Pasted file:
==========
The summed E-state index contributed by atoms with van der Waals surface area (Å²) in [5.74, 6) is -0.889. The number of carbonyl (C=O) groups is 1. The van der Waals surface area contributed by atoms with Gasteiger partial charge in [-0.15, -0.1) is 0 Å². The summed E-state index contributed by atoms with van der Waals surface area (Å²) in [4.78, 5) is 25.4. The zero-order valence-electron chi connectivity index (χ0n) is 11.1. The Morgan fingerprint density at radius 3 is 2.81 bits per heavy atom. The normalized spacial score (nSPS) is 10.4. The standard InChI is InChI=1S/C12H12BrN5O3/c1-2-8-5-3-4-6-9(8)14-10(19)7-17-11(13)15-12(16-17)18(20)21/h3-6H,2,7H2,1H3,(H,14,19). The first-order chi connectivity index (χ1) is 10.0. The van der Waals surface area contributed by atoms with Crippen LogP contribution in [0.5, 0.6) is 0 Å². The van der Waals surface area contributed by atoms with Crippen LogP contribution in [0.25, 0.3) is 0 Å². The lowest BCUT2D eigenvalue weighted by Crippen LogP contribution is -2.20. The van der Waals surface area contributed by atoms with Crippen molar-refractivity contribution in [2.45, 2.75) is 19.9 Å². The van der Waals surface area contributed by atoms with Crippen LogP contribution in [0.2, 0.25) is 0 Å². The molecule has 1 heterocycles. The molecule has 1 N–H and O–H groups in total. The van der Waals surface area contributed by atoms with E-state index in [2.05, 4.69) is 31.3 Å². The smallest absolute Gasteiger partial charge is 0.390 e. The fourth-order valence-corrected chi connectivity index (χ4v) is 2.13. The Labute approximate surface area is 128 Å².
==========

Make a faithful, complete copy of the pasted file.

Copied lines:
The summed E-state index contributed by atoms with van der Waals surface area (Å²) in [5.74, 6) is -0.889. The number of carbonyl (C=O) groups is 1. The van der Waals surface area contributed by atoms with Gasteiger partial charge in [-0.15, -0.1) is 0 Å². The summed E-state index contributed by atoms with van der Waals surface area (Å²) in [4.78, 5) is 25.4. The zero-order valence-electron chi connectivity index (χ0n) is 11.1. The Morgan fingerprint density at radius 3 is 2.81 bits per heavy atom. The normalized spacial score (nSPS) is 10.4. The standard InChI is InChI=1S/C12H12BrN5O3/c1-2-8-5-3-4-6-9(8)14-10(19)7-17-11(13)15-12(16-17)18(20)21/h3-6H,2,7H2,1H3,(H,14,19). The first-order chi connectivity index (χ1) is 10.0. The van der Waals surface area contributed by atoms with Crippen LogP contribution in [0.5, 0.6) is 0 Å². The van der Waals surface area contributed by atoms with Crippen LogP contribution in [0.25, 0.3) is 0 Å². The lowest BCUT2D eigenvalue weighted by Crippen LogP contribution is -2.20. The van der Waals surface area contributed by atoms with Crippen molar-refractivity contribution in [2.45, 2.75) is 19.9 Å². The van der Waals surface area contributed by atoms with Crippen LogP contribution in [0.2, 0.25) is 0 Å². The molecule has 1 heterocycles. The molecule has 1 N–H and O–H groups in total. The van der Waals surface area contributed by atoms with E-state index in [2.05, 4.69) is 31.3 Å². The smallest absolute Gasteiger partial charge is 0.390 e. The fourth-order valence-corrected chi connectivity index (χ4v) is 2.13. The Labute approximate surface area is 128 Å².